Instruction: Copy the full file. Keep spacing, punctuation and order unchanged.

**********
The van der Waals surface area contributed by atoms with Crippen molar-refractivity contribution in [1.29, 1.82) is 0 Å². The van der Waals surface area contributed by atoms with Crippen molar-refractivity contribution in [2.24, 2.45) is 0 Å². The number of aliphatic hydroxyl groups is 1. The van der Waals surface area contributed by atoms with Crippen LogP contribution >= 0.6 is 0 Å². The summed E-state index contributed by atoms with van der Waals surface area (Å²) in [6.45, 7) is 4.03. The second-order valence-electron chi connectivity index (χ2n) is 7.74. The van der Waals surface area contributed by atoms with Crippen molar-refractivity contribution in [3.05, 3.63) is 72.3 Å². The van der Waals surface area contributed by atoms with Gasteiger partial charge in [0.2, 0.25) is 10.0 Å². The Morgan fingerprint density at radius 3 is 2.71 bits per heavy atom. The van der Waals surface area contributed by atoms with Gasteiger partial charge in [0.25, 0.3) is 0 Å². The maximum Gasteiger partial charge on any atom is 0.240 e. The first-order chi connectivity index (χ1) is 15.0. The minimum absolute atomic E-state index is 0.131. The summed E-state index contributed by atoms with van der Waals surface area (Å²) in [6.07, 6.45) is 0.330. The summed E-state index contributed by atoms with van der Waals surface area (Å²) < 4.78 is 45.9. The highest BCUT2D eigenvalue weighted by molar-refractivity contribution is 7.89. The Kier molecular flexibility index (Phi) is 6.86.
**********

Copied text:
The van der Waals surface area contributed by atoms with Crippen molar-refractivity contribution in [1.29, 1.82) is 0 Å². The van der Waals surface area contributed by atoms with Crippen molar-refractivity contribution in [2.24, 2.45) is 0 Å². The number of aliphatic hydroxyl groups is 1. The van der Waals surface area contributed by atoms with Crippen LogP contribution >= 0.6 is 0 Å². The summed E-state index contributed by atoms with van der Waals surface area (Å²) in [6.45, 7) is 4.03. The second-order valence-electron chi connectivity index (χ2n) is 7.74. The van der Waals surface area contributed by atoms with Crippen molar-refractivity contribution in [3.05, 3.63) is 72.3 Å². The van der Waals surface area contributed by atoms with Gasteiger partial charge in [0.2, 0.25) is 10.0 Å². The Morgan fingerprint density at radius 3 is 2.71 bits per heavy atom. The van der Waals surface area contributed by atoms with Gasteiger partial charge in [0.25, 0.3) is 0 Å². The maximum Gasteiger partial charge on any atom is 0.240 e. The first-order chi connectivity index (χ1) is 15.0. The minimum absolute atomic E-state index is 0.131. The summed E-state index contributed by atoms with van der Waals surface area (Å²) in [6.07, 6.45) is 0.330. The summed E-state index contributed by atoms with van der Waals surface area (Å²) < 4.78 is 45.9. The highest BCUT2D eigenvalue weighted by molar-refractivity contribution is 7.89. The Kier molecular flexibility index (Phi) is 6.86.